What are we dealing with? Mirit Aladjem et al. , Stke, March 2004
Successful Models Red Blood Cell Yeast Glycolysis Trypanosoma Brucei EGF Signaling Pathway Mulquiney, Joshi, Heinrich, … Bas Teusink Calvin Cycle Chemotaxis, ecoli Barbara Bakker, Westerhoff and Cornish-Bowden Yeast Cell Cycle Frances Brightman et al Poolman and Fell Many Contributors John Tyson et al
Level of Complexity E. coli composition Molecule # Molecules per cell # of Types Protein RNA Small Molecules Ions 2, 360, 000 270, 000 millions 1000 -2000 5 500 20 -30 http: //biosci 191. bsd. uchicago. edu/L 02/ecoli. htm http: //opbs. okstate. edu/5753/Composition%20 table. html
Man-made Complex Devices Intel Pentium 4 42 million transistors
Man-made Complex Devices • The AMD Opteron • 105. 9 million transistors • Number of gates > 54 Million
Man-made Complex Devices • The Intel Itanium 2 • 410 million transistors • Number of gates > 100 Million
Man-made Complex Devices • The Intel Itanium 2 • 410 million transistors • Number of gates > 100 Million By 2007 both Intel and AMD are predicting dies with 1 billion transistors
Man-made Complex Devices • The Intel Itanium 2 • 410 million transistors • Number of gates > 100 Million By 2007 both Intel and AMD are predicting dies with 1 billion transistors Many of the new graphics chips have over 60 million transistors AMD are working towards 45 nanometer transistors by 2007. The sizes of proteins vary from 2 nm to 20 nm.
Man-made Complex Devices Probably by 2010, man-made devices will have comparable complexity to bacterial cells if not greater.
Cellular Models Building computational models of cells seems more and more like a viable project. Such a project would bring a much clearer understanding of how cellular systems are controlled and ultimately it should bring unprecedented predictive power.
Are Biologists Ready? Xo S 1 S 2 S 3 v S 4 S 5 S 6 X 1 Xo and X 1 fixed, all reactions reversible, assume stable steady state.
Are Biologists Ready? 50 % Xo S 1 S 2 S 3 v S 4 S 5 S 6 X 1 What happens to the steady state? Xo and X 1 fixed, all reactions reversible, assume stable steady state.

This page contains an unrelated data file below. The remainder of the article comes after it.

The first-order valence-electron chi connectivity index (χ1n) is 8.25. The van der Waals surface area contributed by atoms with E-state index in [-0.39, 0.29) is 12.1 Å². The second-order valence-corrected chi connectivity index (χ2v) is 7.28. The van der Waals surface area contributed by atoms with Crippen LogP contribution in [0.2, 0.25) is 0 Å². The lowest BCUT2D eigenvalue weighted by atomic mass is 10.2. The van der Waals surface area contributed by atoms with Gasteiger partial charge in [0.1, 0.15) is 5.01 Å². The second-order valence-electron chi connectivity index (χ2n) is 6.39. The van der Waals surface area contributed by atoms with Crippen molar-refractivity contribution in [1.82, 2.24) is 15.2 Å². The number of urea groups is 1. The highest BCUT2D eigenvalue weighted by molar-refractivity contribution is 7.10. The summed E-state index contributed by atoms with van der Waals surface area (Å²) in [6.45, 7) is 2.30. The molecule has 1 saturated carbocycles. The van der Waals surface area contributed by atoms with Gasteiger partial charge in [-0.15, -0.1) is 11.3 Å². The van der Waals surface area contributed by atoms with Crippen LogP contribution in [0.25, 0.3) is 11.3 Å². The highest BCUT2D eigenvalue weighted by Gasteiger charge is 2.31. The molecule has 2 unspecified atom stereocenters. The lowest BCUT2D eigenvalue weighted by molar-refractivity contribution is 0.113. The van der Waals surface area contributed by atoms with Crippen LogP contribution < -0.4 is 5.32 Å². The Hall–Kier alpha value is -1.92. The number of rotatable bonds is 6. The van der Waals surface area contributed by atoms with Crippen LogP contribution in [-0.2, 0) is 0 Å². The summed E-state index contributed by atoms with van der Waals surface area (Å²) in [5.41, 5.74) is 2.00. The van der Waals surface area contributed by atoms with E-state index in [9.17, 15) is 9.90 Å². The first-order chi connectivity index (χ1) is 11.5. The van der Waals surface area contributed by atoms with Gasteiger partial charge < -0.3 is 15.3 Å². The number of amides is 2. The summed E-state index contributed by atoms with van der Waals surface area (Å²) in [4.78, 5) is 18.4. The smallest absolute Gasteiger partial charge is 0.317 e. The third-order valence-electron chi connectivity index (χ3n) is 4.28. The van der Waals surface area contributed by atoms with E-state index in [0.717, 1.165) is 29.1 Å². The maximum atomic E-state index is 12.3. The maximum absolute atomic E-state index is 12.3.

Are Biologists Ready? 50 % Xo S 1 S 2 S 3 v S 4 S 5 Students reply: 1. Nothing happens. 2. Nothing happens unless it is the rate-limiting step. 3. The rate v goes down, but that’s all. 4. S 3 goes up. 5. S 4 goes down. 6. Species downstream of v go up. 7. Steady State flow changes but species levels don’t. 8. Xo and X 1 change S 6 X 1
Are Biologists Ready? 50 % Xo S 1 S 2 S 3 v S 4 S 5 S 6 If we can’t understand this system how can we hope to understand: X 1
Functional Motif Identification Computer simulation of EGF signal transduction PC 12 cells. Frances Brightman, Simon Thomas and David Fell http: //bms-mudshark. brookes. ac. uk/frances/fabweb 5. htm 29 species
Functional Motif Identification Computer simulation of EGF signal transduction PC 12 cells. Frances Brightman, Simon Thomas and David Fell http: //bms-mudshark. brookes. ac. uk/frances/fabweb 5. htm
Functional Motif Identification 27 components
Functional Motif Identification
Amplifier Demodulator Resonance Detector Functional Motif Identification
Rectifier Audio Filter Carrier Filter Demodulator Amplifier Power Amplifier Feedback Pre-Amplifier Filter Functional Motif Identification
How Intel Engineers Cope Complex man-made devices are modeled and designed on multiple levels, each level may use different modeling techniques: Transistor Characteristics Basic Logic Gates Small Gate Modules Hierarchy of functional modules Top Level Module
How Intel Engineers Cope Complex man-made devices are modeled and designed on multiple levels, each level may use different modeling techniques: Transistor Characteristics Basic Logic Gates Small Gate Modules Hierarchy of functional modules Top Level Module Fundamental Protein Chemistry Basic Enzyme Rate Characteristics Small Enzyme Motifs Hierarchy of functional modules Top Level Module
Functional Motif Identification Negative Feedback in the MAPK Pathway yi At high amplifier gain (A k > 1): A yo k
Functional Motif Identification Negative Feedback in the MAPK Pathway At high amplifier gain (A k > 1): Linearization of the amplifier response. Without Feedback With Feedback
Functional Motif Identification E. coli Chemotaxis Signaling network reset Run Tumble Motor
Software Tools and Resources: Software Infrastructure Interchange Formats Analysis Algorithms Model Editors Visualization Model Databases Theoretical Foundation